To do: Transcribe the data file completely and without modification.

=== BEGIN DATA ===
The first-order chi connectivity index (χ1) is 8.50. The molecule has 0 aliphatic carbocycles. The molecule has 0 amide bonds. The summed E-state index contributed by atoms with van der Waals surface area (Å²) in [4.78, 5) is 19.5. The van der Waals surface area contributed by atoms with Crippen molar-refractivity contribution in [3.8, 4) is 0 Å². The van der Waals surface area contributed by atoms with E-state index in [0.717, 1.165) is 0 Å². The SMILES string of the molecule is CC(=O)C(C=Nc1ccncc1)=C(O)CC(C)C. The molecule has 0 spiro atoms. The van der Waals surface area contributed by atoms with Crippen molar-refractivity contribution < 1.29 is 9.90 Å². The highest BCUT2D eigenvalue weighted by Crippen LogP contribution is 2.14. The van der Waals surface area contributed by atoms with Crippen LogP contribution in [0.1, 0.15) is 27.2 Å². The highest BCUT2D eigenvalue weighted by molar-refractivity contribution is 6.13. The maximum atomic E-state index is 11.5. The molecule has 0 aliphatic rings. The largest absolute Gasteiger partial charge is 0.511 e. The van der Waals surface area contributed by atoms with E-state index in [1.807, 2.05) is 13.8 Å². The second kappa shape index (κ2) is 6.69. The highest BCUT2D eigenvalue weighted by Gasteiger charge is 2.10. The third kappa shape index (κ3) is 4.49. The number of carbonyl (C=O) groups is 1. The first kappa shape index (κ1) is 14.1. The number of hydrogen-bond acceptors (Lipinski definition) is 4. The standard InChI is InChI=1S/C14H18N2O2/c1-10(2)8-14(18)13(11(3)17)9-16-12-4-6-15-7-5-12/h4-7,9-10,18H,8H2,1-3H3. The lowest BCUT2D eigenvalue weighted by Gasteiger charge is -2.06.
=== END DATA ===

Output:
The first-order chi connectivity index (χ1) is 8.50. The molecule has 0 aliphatic carbocycles. The molecule has 0 amide bonds. The summed E-state index contributed by atoms with van der Waals surface area (Å²) in [4.78, 5) is 19.5. The van der Waals surface area contributed by atoms with Crippen molar-refractivity contribution in [3.8, 4) is 0 Å². The van der Waals surface area contributed by atoms with E-state index in [0.717, 1.165) is 0 Å². The SMILES string of the molecule is CC(=O)C(C=Nc1ccncc1)=C(O)CC(C)C. The molecule has 0 spiro atoms. The van der Waals surface area contributed by atoms with Crippen molar-refractivity contribution < 1.29 is 9.90 Å². The highest BCUT2D eigenvalue weighted by Crippen LogP contribution is 2.14. The van der Waals surface area contributed by atoms with Crippen LogP contribution in [0.1, 0.15) is 27.2 Å². The highest BCUT2D eigenvalue weighted by molar-refractivity contribution is 6.13. The maximum atomic E-state index is 11.5. The molecule has 0 aliphatic rings. The largest absolute Gasteiger partial charge is 0.511 e. The van der Waals surface area contributed by atoms with E-state index in [1.807, 2.05) is 13.8 Å². The second kappa shape index (κ2) is 6.69. The highest BCUT2D eigenvalue weighted by Gasteiger charge is 2.10. The third kappa shape index (κ3) is 4.49. The number of carbonyl (C=O) groups is 1. The first kappa shape index (κ1) is 14.1. The number of hydrogen-bond acceptors (Lipinski definition) is 4. The standard InChI is InChI=1S/C14H18N2O2/c1-10(2)8-14(18)13(11(3)17)9-16-12-4-6-15-7-5-12/h4-7,9-10,18H,8H2,1-3H3. The lowest BCUT2D eigenvalue weighted by Gasteiger charge is -2.06.